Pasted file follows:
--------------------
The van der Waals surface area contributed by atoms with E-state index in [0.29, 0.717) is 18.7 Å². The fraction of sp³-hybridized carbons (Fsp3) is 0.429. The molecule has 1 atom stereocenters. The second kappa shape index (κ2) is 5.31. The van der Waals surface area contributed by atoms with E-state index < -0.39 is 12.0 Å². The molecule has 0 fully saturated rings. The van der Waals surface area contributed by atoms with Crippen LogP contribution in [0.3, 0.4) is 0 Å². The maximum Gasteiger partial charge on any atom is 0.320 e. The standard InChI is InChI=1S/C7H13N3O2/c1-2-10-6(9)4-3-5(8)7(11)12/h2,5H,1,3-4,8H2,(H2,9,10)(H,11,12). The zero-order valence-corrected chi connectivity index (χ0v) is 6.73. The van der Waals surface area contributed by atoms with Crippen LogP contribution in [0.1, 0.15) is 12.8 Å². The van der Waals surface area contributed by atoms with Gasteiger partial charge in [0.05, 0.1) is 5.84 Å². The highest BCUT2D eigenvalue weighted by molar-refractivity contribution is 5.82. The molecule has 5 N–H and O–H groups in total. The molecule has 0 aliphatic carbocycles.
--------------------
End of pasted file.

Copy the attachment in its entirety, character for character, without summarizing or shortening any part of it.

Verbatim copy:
The van der Waals surface area contributed by atoms with E-state index in [0.29, 0.717) is 18.7 Å². The fraction of sp³-hybridized carbons (Fsp3) is 0.429. The molecule has 1 atom stereocenters. The second kappa shape index (κ2) is 5.31. The van der Waals surface area contributed by atoms with E-state index < -0.39 is 12.0 Å². The molecule has 0 fully saturated rings. The van der Waals surface area contributed by atoms with Crippen LogP contribution in [0.3, 0.4) is 0 Å². The maximum Gasteiger partial charge on any atom is 0.320 e. The standard InChI is InChI=1S/C7H13N3O2/c1-2-10-6(9)4-3-5(8)7(11)12/h2,5H,1,3-4,8H2,(H2,9,10)(H,11,12). The zero-order valence-corrected chi connectivity index (χ0v) is 6.73. The van der Waals surface area contributed by atoms with Crippen LogP contribution in [0.1, 0.15) is 12.8 Å². The van der Waals surface area contributed by atoms with Gasteiger partial charge in [0.05, 0.1) is 5.84 Å². The highest BCUT2D eigenvalue weighted by molar-refractivity contribution is 5.82. The molecule has 5 N–H and O–H groups in total. The molecule has 0 aliphatic carbocycles.